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Wot I Think: Rogue Islands

Featured post Rogue Islands

Roguelikes and roguelikelikes are not my thing. I get bored, I get frustrated, I absolutely hate the idea of starting all over again when I’ve finally had a good run and it goes sour, I hate Spelunky’s bats, I hate FTL’s fights and I would happily push Don’t Starve’s bees into a volcano. However, after making a video of the game last week, I have spent 15 entirely voluntary hours of my weekend in Rogue Islands [official site], a roguelikelike where you roam across a set of Minecrafty-looking procedural island levels deactivating demon portals and walloping hell bats. Here’s why:

… but first some blather to explain what the game actually is. As per the official game info: “Developed by two of the world’s top FPS specialists, Kiaran Ritchie (Bioware) and Jane Whittaker (developer of the multi million selling Alien Vs Predator and Goldeneye N64 iconic FPS games), Rogue Islands takes the first person shooter to a whole new level of action!”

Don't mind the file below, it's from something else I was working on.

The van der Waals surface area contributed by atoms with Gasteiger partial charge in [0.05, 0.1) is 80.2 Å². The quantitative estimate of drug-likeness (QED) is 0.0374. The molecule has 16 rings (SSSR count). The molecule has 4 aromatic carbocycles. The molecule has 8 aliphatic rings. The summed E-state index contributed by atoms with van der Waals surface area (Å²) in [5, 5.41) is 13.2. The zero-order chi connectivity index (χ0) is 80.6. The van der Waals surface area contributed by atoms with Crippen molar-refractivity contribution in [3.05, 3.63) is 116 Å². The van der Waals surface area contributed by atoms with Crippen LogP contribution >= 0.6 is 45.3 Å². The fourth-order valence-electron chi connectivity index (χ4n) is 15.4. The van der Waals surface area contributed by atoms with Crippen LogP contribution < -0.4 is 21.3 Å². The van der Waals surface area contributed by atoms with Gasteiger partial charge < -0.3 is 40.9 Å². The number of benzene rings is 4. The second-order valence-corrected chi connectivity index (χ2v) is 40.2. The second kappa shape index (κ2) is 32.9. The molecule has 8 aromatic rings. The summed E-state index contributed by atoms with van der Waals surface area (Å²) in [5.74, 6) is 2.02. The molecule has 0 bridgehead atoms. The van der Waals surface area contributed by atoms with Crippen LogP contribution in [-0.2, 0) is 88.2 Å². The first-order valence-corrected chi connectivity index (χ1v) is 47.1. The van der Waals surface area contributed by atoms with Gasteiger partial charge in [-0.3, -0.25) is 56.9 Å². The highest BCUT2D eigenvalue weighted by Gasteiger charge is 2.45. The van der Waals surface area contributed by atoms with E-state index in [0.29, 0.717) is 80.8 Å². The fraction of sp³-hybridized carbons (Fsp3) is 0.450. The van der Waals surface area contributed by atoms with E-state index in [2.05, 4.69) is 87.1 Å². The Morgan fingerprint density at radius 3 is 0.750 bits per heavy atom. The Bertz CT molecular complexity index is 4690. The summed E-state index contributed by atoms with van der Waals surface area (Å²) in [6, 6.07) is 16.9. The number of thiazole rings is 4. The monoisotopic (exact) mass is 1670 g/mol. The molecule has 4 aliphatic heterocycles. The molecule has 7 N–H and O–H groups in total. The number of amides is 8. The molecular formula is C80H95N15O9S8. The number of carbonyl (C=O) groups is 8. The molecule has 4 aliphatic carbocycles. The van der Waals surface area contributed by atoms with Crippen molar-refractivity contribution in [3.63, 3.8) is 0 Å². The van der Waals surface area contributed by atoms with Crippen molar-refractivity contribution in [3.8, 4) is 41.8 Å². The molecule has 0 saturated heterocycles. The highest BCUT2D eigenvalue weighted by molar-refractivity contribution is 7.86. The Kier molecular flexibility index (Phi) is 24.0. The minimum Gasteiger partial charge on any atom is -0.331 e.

What that translates to is a story about a gnome wizard called Motwort who hops and blasts his way around islands. There are objectives on each which are generally about finding a location and then climbing to the top of a thing and interacting with whatever’s at the top. Inhabiting the islands are various types of enemy and hazard as well as collectible resources. There’s a story underpinning this activity – something about spirit trees???? – but I’ll admit that that’s the part I didn’t engage with at all. I’m fine with Motwort as a lore-less avatar.

Rogue Islands

I started playing the game on the easiest mode. It’s called “explorer” and you take less damage and can craft nightmares easily. Nightmares are bonus respawns which you can make using one of the resources on the islands, and you can store two of them at a time in explorer mode. That means you still need to remember to replenish them to avoid permadeath but you can build in a buffer of respawns to help you out and guard against lost progress.